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|Characterising the Social Media Temporal Response to External Events
|School of Mathematical Sciences
|In recent years social media has become a crucial component of online information propagation. It is one of the fastest responding mediums to offline events, significantly faster than traditional news services. Popular social media posts can spread rapidly through the internet, potentially spreading misinformation and affecting human beliefs and behaviour. The nature of how social media responds allows inference about events themselves and provides insight into human behavioural characteristics. However, despite its importance, researchers don’t have a strong understanding of the temporal dynamics of this information flow. This thesis aims to improve understanding of the temporal relationship between events, news and associated social media activity. We do this by examining the temporal Twitter response to stimuli for various case studies, primarily based around politics and sporting events. The first part of the thesis focuses on the relationships between Twitter and news media. Using Granger causality, we provide evidence that the social media reaction to events is faster than the traditional news reaction. We also consider how accurately tweet and news volumes can be predicted, given other variables. The second part of the thesis examines information cascades. We show that the decay of retweet rates is well-modelled as a power law with exponential cutoff, providing a better model than the widely used power law. This finding, explained using human prioritisation of tasks, then allows the development of a method to estimate the size of a retweet cascade. The third major part of the thesis concerns tweet clustering methods in response to events. We examine how the likelihood that two tweets are related varies, given the time difference between them, and use this finding to create a clustering method using both textual and temporal information. We also develop a method to estimate the time of the event that caused the corresponding social media reaction.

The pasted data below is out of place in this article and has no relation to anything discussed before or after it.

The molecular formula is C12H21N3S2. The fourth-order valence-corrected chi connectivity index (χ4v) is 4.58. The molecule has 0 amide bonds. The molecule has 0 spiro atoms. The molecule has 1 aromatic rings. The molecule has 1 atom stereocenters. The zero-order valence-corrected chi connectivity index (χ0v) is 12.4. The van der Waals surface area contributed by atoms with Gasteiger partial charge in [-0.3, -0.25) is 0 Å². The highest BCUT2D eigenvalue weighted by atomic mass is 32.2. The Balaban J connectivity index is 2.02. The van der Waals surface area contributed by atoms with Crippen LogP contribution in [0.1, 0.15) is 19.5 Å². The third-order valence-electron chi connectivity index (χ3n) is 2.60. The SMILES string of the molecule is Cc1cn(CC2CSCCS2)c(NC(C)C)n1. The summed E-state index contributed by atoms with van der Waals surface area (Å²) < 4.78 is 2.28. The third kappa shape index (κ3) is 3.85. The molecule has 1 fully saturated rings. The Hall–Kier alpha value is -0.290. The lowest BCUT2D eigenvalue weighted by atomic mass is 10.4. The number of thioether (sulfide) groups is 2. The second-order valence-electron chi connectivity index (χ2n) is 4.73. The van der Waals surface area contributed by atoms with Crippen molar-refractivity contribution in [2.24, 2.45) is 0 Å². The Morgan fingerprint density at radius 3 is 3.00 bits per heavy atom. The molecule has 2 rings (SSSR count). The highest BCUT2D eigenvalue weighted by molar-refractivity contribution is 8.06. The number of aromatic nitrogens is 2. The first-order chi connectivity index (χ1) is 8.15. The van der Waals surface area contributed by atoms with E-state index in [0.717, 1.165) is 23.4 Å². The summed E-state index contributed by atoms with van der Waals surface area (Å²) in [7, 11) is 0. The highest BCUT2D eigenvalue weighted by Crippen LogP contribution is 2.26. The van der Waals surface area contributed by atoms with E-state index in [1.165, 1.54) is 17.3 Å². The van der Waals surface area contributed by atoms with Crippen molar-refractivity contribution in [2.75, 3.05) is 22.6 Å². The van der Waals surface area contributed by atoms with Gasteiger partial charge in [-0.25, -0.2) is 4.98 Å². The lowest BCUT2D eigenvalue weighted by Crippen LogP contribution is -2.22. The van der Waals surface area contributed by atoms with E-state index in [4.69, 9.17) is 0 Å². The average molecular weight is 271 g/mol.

|Thesis (Ph.D.) -- University of Adelaide, School of Mathematical Sciences, 2019
|This electronic version is made publicly available by the University of Adelaide in accordance with its open access policy for student theses. Copyright in this thesis remains with the author. This thesis may incorporate third party material which has been used by the author pursuant to Fair Dealing exceptions. If you are the owner of any included third party copyright material you wish to be removed from this electronic version, please complete the take down form located at: http://www.adelaide.edu.au/legals
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